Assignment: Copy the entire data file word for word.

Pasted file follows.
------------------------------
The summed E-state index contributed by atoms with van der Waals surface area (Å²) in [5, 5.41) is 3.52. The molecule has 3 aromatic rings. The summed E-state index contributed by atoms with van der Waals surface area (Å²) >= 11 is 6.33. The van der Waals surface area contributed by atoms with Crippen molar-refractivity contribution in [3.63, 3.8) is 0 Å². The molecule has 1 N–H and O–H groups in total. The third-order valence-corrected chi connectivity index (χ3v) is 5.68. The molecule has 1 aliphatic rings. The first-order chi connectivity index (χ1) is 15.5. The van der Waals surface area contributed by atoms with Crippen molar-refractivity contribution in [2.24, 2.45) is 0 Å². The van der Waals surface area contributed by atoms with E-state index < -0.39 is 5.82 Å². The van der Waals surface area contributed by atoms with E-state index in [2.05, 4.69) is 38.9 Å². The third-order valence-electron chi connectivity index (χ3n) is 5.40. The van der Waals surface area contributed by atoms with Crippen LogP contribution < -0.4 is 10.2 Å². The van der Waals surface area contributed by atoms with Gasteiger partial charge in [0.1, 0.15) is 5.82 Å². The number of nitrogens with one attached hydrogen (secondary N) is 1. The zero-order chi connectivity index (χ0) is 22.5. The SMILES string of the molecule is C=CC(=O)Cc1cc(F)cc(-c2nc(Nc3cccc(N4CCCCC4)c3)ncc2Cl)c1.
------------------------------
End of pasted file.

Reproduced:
The summed E-state index contributed by atoms with van der Waals surface area (Å²) in [5, 5.41) is 3.52. The molecule has 3 aromatic rings. The summed E-state index contributed by atoms with van der Waals surface area (Å²) >= 11 is 6.33. The van der Waals surface area contributed by atoms with Crippen molar-refractivity contribution in [3.63, 3.8) is 0 Å². The molecule has 1 N–H and O–H groups in total. The third-order valence-corrected chi connectivity index (χ3v) is 5.68. The molecule has 1 aliphatic rings. The first-order chi connectivity index (χ1) is 15.5. The van der Waals surface area contributed by atoms with Crippen molar-refractivity contribution in [2.24, 2.45) is 0 Å². The van der Waals surface area contributed by atoms with E-state index < -0.39 is 5.82 Å². The van der Waals surface area contributed by atoms with E-state index in [2.05, 4.69) is 38.9 Å². The third-order valence-electron chi connectivity index (χ3n) is 5.40. The van der Waals surface area contributed by atoms with Crippen LogP contribution < -0.4 is 10.2 Å². The van der Waals surface area contributed by atoms with Gasteiger partial charge in [0.1, 0.15) is 5.82 Å². The number of nitrogens with one attached hydrogen (secondary N) is 1. The zero-order chi connectivity index (χ0) is 22.5. The SMILES string of the molecule is C=CC(=O)Cc1cc(F)cc(-c2nc(Nc3cccc(N4CCCCC4)c3)ncc2Cl)c1.